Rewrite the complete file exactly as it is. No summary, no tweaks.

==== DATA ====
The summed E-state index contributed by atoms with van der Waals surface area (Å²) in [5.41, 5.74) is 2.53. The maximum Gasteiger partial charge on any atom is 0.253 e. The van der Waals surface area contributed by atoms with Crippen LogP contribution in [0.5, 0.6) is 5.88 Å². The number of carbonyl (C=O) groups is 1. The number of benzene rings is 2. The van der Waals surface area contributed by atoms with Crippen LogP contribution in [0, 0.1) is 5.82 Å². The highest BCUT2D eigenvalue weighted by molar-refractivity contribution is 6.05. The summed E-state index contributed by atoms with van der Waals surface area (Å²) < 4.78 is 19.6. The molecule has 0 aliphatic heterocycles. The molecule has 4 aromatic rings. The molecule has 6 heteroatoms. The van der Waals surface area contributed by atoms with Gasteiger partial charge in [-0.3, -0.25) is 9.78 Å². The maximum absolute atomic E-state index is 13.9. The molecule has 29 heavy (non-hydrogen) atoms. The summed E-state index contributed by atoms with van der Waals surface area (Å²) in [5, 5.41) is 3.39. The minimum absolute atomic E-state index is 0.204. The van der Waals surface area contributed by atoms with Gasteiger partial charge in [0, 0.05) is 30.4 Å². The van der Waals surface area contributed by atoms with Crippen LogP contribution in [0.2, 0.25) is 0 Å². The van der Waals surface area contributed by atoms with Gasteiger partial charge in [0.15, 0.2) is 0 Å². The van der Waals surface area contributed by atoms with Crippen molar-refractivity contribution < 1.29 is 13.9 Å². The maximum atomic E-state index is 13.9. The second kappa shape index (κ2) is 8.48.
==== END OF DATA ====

The summed E-state index contributed by atoms with van der Waals surface area (Å²) in [5.41, 5.74) is 2.53. The maximum Gasteiger partial charge on any atom is 0.253 e. The van der Waals surface area contributed by atoms with Crippen LogP contribution in [0.5, 0.6) is 5.88 Å². The number of carbonyl (C=O) groups is 1. The number of benzene rings is 2. The van der Waals surface area contributed by atoms with Crippen LogP contribution in [0, 0.1) is 5.82 Å². The highest BCUT2D eigenvalue weighted by molar-refractivity contribution is 6.05. The summed E-state index contributed by atoms with van der Waals surface area (Å²) < 4.78 is 19.6. The molecule has 0 aliphatic heterocycles. The molecule has 4 aromatic rings. The molecule has 6 heteroatoms. The van der Waals surface area contributed by atoms with Gasteiger partial charge in [-0.3, -0.25) is 9.78 Å². The maximum absolute atomic E-state index is 13.9. The molecule has 29 heavy (non-hydrogen) atoms. The summed E-state index contributed by atoms with van der Waals surface area (Å²) in [5, 5.41) is 3.39. The minimum absolute atomic E-state index is 0.204. The van der Waals surface area contributed by atoms with Gasteiger partial charge in [0, 0.05) is 30.4 Å². The van der Waals surface area contributed by atoms with Crippen LogP contribution in [0.2, 0.25) is 0 Å². The van der Waals surface area contributed by atoms with Gasteiger partial charge in [0.15, 0.2) is 0 Å². The van der Waals surface area contributed by atoms with Crippen molar-refractivity contribution < 1.29 is 13.9 Å². The maximum atomic E-state index is 13.9. The second kappa shape index (κ2) is 8.48.